Knife in the Water shows a couple of obvious signs of New Wave influence: the sunlight on the windshield in the opening of the film and the jazz score. Both seem somewhat dated; the sound effects, skillfully done, work better than any music would, in my opinion, though the music is OK. Otherwise, Polanski’s work seems fresh and confident. This would also work as a triple feature of movies made during the brief thaw, like Ashes and Diamonds, which sees the Communist takeover of Poland as just as bad as the Nazi occupation, and The Cranes Are Flying, which rejects all the standard tropes of the Soviet WWII film and replaces it with personal emotions.

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Re: WHAT FOREIGN FILMS HAVE YOU WATCHED LATELY?

Postby JackFavell » October 23rd, 2013, 9:22 am

Chris, the pace of Ikiru is so slow and deliberate that it can be a difficult watch except that it is fascinating! I'm glad you saw it and appreciated it. it's a beautiful movie in so many ways, it would be a shame to turn down watching it because it has slow sections in the final third. Definitely we miss the presence of 'our hero' Takashi Shimura, but I think that's the point...the others just splinter up without him. I think the film is worth getting through to the end.

kingrat, Knife in the Water disturbed me so much years ago that I have never watched it again. It wasn't the story or WHAT happened in the film, I just couldn't take the suspense, the buildup...Probably the most foreboding film I have ever seen. It made me want to jump out of my skin. It still makes me feel fearful thinking about it, but then I was pretty young when I first watched it. I imagine I should give it another go.

Ashes and Diamonds made me want to see more and more of Wajda, I LOVED his style of filmmaking, expressing the unsaid, politically and emotionally... showing a people who are corrupted by everything, by their history and the government they live under. This movie was a real revelation to me, I instinctively responded to Wajda's imagery and simple but also complex story. He's going to be a favorite.. I've always wanted to see his films...I somehow knew I would feel connected to him. Now I've seen one, and I feel like I met a new lover, someone I can totally give my heart to.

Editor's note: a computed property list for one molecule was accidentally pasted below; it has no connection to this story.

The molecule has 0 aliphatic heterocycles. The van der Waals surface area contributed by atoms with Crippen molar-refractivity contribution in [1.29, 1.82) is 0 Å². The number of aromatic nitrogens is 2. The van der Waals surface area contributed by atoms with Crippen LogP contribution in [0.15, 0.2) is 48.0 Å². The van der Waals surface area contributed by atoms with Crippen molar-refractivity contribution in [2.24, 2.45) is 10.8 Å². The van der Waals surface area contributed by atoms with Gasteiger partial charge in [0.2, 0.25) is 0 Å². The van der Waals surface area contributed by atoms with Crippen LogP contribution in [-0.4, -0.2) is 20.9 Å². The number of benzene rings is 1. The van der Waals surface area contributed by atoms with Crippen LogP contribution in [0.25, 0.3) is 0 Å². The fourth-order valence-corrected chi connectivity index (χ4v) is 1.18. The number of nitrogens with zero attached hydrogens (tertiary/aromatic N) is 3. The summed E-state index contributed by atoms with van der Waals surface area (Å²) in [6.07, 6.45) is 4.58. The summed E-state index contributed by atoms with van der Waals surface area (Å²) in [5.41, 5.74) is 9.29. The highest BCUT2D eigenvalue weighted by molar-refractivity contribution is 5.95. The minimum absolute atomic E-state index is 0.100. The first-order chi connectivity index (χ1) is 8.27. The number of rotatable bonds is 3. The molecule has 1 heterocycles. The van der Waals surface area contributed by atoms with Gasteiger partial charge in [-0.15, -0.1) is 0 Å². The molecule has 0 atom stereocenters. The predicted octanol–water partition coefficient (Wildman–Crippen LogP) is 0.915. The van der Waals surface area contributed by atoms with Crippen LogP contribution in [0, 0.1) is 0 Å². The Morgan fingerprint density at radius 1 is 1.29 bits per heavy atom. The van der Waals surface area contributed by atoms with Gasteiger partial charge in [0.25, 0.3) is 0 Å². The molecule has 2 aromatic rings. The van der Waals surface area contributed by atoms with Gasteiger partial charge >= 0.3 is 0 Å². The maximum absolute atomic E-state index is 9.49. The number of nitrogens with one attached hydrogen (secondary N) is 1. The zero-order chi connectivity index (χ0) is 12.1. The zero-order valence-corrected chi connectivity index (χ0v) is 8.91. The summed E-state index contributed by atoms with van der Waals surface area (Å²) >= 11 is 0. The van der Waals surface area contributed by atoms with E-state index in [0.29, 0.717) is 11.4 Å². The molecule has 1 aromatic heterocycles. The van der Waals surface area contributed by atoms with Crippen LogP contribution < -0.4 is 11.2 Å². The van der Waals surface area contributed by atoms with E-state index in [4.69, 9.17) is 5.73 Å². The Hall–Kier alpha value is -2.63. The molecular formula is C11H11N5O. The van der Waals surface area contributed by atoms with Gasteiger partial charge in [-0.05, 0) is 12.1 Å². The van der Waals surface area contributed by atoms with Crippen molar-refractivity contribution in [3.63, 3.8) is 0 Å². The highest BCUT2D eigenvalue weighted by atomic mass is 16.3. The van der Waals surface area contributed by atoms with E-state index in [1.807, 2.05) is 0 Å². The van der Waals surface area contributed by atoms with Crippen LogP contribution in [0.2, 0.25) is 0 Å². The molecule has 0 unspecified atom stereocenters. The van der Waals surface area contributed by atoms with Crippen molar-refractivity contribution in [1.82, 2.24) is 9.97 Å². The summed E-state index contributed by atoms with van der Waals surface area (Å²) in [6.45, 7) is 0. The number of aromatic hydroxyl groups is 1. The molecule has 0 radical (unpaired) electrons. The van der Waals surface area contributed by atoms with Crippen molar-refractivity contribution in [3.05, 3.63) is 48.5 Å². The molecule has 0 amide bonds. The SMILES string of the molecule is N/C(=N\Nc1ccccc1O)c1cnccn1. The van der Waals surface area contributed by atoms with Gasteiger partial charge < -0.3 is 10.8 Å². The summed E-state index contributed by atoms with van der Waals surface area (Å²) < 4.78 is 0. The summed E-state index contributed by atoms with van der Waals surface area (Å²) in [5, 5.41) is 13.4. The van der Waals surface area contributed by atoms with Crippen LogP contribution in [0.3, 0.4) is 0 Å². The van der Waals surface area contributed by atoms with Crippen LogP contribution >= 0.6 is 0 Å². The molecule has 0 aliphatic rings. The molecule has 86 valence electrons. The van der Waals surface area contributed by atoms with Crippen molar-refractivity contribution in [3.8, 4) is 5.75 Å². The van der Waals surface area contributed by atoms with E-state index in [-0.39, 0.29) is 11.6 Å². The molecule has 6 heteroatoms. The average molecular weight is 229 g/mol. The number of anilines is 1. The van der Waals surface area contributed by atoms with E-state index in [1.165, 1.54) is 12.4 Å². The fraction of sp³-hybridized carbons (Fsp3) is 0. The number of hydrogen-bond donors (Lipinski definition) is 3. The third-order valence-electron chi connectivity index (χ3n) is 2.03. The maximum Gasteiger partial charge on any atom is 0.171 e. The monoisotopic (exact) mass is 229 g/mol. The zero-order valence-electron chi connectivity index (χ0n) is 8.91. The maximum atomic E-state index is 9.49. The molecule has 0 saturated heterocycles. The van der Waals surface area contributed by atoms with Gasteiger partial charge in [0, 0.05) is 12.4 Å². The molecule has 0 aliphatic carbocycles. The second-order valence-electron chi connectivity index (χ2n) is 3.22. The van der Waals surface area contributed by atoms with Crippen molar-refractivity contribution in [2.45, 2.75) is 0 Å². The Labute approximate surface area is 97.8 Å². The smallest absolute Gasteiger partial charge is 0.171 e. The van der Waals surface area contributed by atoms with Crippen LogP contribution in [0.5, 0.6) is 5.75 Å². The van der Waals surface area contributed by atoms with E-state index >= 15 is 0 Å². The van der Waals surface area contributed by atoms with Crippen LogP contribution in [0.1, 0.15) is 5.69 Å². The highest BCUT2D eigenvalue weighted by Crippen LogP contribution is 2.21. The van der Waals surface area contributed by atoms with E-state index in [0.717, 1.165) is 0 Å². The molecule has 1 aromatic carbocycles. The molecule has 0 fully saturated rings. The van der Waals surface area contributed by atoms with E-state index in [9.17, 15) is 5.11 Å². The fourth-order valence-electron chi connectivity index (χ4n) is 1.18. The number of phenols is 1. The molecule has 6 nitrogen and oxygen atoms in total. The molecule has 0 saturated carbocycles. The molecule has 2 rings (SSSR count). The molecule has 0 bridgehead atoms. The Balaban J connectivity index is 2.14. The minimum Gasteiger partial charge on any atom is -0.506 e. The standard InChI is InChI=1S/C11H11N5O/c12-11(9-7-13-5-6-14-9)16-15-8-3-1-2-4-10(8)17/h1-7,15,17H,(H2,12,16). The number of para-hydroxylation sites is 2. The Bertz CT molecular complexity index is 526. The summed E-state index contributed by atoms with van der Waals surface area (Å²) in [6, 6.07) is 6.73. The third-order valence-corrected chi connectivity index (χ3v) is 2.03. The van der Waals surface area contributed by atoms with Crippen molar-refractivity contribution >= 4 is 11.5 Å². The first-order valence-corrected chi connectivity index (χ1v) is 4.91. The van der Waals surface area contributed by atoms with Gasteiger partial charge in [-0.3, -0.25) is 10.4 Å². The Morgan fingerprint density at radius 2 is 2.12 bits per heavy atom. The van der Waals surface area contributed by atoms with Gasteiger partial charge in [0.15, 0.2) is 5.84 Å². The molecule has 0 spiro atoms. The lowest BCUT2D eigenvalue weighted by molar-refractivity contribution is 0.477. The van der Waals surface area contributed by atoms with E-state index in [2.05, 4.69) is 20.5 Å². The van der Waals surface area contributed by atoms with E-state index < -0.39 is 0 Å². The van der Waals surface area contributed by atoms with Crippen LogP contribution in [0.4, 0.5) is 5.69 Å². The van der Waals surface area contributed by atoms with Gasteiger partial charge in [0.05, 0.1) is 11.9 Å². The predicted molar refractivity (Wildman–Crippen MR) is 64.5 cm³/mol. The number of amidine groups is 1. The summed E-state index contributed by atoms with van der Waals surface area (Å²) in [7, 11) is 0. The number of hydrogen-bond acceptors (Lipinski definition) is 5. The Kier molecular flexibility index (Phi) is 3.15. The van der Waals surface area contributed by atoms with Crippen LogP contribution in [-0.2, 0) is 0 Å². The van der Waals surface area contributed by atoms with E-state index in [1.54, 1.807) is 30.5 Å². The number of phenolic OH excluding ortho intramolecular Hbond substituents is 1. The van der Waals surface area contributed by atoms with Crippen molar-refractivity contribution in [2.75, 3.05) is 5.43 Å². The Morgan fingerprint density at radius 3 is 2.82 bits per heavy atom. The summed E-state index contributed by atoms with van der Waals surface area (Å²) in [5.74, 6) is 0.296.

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movieman1957
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Re: WHAT FOREIGN FILMS HAVE YOU WATCHED LATELY?

Postby movieman1957 » October 23rd, 2013, 9:50 am

Wendy, the funny thing is my daughter borrowed it from someone and brought it over. Even The Bride enjoyed it. I think if the early part of the film had been as slow as the final it might not have made it. It was important to have some humor at the start and some momentum to carry it.
Chris

"Time flies like an arrow, fruit flies like a banana."

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JackFavell
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Re: WHAT FOREIGN FILMS HAVE YOU WATCHED LATELY?

Postby JackFavell » October 23rd, 2013, 10:20 am

That's interesting, Chris. One of the things about Ikiru that surprised me was that humor. It actually has a LOT of momentum up until the movie breaks up - into those divisive greedy squabbles after his death. Maybe that slowness makes it more difficult, seeing how they all are out for themselves, we don't want that to happen and so it seems even longer, more troubled at that point, agonizing.

kingrat
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Re: WHAT FOREIGN FILMS HAVE YOU WATCHED LATELY?

Postby kingrat » October 23rd, 2013, 5:04 pm

Wendy, I am so pleased that you loved Ashes and Diamonds as much as I do.

Knife in the Water is suspenseful and very intense. You probably need to be in the right mood for it.